28. Damages. The plaintiff in replevin is bound by the value he
puts upon the property in his writ, it is otherwise with the defend-
ant. Tuck V. Moses, 58 â 461. Washington Ice Co. v. Webster, 62
29. If a nonsuit is ordered in a replevin suit, the defendant has the
right to have the damages to that time assessed by a jury. Wash-
ington Ice Go. V. Webster, 62 â 341.
30. In a replevin suit, Avtere there is a judgment for a return, and
the defendant is the owner of the goods, the expense of procuring
teams for the purpose of removing them, which were rendered useless
by the wrongful suing out of the replevin writ, may become a por-
tion of the damages. lb.
31. But damages arising from the possible loss of customers, are
too indefinite, remote and contingent to be considered. 1 b.
32. The damages for the detention may exceed the interest upon the
value of the property replevied, as in case of the replevin of a horse
or oxen, the defendant is entitled to the value of their use, or for
what their service in use would be worth. Washington Ice Go. v.
Webster, 62â341. Grabtree v. Clapham, 67â326.
33. CoMPLAiM'T FOE CosTS. If an officer takes property by authority
of a writ of replevin without the statute bond, but does n9t complete
the service by summoning the defendant, and the writ is not entered,
the defendant can not, by filing a complaint, obtain an order requir-
ing the plaintiff to file a copy of the writ, and a judgment for a
return of the property, or for costs. Adams v. Mc Glinchy, 62 â 533.
IV. PLEADING AND EVIDENCE.
84. In replevin, a plea of non cepit alone does not deny the plain-
tiff's title to the chattels replevied. Pope v. Jackson, 65 â 162. lewis
V. Smart, 67â206.
35. And when such plea is accompanied by a brief statement alleg-
ing property in the defendant, the burden is on the defendant to
sustain his affirmative allegation. 1 b.
36. But when the brief statement alleges title in the defendant, and
not in the plaintiff, the burden is on the plaintiff to prove his title.
37. If the defendant pleads merely that he did not take the goods
he thereby admits the property to be in the plaintiff, and he thereby
throws upon the plaintiff the burden of showing only that he wrong-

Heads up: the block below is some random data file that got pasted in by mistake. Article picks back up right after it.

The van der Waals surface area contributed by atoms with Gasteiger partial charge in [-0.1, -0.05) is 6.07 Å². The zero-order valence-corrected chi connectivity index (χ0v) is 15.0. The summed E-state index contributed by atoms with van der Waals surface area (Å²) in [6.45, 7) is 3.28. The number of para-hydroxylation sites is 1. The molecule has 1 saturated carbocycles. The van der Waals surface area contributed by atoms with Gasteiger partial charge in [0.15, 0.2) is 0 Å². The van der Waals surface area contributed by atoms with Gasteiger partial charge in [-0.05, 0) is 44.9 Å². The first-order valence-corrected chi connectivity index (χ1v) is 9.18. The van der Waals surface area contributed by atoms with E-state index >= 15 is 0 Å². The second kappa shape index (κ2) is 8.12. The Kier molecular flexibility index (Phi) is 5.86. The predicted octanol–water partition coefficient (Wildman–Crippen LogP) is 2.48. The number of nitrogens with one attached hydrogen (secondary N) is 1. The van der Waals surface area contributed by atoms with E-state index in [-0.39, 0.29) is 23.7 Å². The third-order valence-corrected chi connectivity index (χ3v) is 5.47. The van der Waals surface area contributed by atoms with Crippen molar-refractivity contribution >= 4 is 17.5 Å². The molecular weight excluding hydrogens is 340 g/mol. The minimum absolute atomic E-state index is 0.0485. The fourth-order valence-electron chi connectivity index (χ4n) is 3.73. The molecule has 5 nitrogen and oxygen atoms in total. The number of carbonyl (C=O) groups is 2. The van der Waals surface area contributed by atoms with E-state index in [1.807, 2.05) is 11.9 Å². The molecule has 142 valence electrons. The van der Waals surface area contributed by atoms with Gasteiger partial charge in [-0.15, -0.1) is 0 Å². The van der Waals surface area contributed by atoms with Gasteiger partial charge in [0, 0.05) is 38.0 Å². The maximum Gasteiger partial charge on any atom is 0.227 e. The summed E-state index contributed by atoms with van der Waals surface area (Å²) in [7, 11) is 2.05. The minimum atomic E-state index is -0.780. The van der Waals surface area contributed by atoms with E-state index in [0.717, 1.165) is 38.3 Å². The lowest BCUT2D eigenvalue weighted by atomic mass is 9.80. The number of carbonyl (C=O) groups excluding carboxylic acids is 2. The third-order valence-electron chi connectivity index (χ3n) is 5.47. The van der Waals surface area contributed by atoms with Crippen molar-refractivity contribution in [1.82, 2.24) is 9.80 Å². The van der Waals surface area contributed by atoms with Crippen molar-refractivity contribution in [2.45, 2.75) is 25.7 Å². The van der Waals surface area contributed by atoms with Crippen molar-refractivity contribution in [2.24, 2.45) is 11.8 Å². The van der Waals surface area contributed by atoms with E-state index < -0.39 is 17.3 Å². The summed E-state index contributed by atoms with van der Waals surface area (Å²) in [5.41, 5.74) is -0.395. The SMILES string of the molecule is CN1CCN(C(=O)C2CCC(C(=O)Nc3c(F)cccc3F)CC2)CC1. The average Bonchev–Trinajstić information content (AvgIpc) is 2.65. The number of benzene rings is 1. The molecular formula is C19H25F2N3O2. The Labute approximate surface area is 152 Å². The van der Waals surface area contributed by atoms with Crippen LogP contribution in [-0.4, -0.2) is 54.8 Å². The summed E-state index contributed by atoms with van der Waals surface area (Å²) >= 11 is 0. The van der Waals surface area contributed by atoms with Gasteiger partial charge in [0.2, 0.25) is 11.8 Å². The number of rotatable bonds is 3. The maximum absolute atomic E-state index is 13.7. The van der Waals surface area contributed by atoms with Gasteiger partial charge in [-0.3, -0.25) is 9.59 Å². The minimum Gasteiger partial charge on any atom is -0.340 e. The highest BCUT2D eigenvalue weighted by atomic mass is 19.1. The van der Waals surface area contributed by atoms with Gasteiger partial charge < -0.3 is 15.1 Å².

fully took, or wrongfully detained the goods at the place alleged.
lewis V. Smart, 67 â 206.
38. But if, by his pleadings, he avows the taking, and justifies it on
the ground that the goods belong, not to the plaintiff, but to himself
or to some third person whose bailiff he is, and so demands a return,
the question is as to the property and right of possession of the plain-
tiff, and the burden upon the plaintiff is to establish only these. lb.
39. When the original taking by the defendant was lawful, if he
plead property in himself, it is not necessary for the plaintiff to prove
a demand prior to suing out the writ of replevin. lb.
40. The plaintiff's attorney testified that he went with an officer to
the defendant's house, took the writ from the officer, demanded the
articles replevied, which were refused, then handed the same to the
EESPONDBAT SUPERIOR â REVENUE â REVIEW. 487
officer by whom the service was made. Held, that, if the writ was
made provisionally, to be used only in case of refusal by the defend-
ant to deliver the property upon demand, it might not, it seems, be
regarded as prematurely brought. G'Neil v. Bailey, 68 â 429. See
Wehher v. Read, 65â564.
See Insurance, 60, p. 307. Master and Servant, p. 361.
Mortgage, 12, p. 371 ; 24, p. 372. Negligence,
12, p. 385. Railroad, 47, p. 467 ; 67,
p. 469. Shipping, 20.
1. An instrument, not stamped as required by act of Congress, is
admissible in evidence, when the omission is without fraudulent intent.
Emery v. Hohson, 63 â 33. Dela v. Stanwood, 61 â 51. Sawyer v.
2. A license to individuals will not protect partnership transactions,
nor will a license to a firm protect the several members in their indi-
vidual business. Harding v. Hagar, 68 â 515.
3. In August, 1866, the owner of a horse in Canaan, Vermont, took
him one and one-half miles into Canada, to a race, where he kept
him six weeks, when he returned with the horse to Canaan without
having entered him at the custom house, either in going or returning.
In the following November, the owner, without informing him that
he was a Canadian horse, sold him to the defendant, who, in the fol-
lowing June, sold him in good faith, without knowing he was smug-
gled or claimed as a smuggled horse, to the plaintiff. In August,
1867, the horse was seized and taken from the plaintiff by a U. S.
revenue officer, and, after due proceedings, sold in September. In
assumpsit brought Aug. 31, 1867, held, (1) that the horse having been
brought into the U. S. in violation of the revenue laws, became for-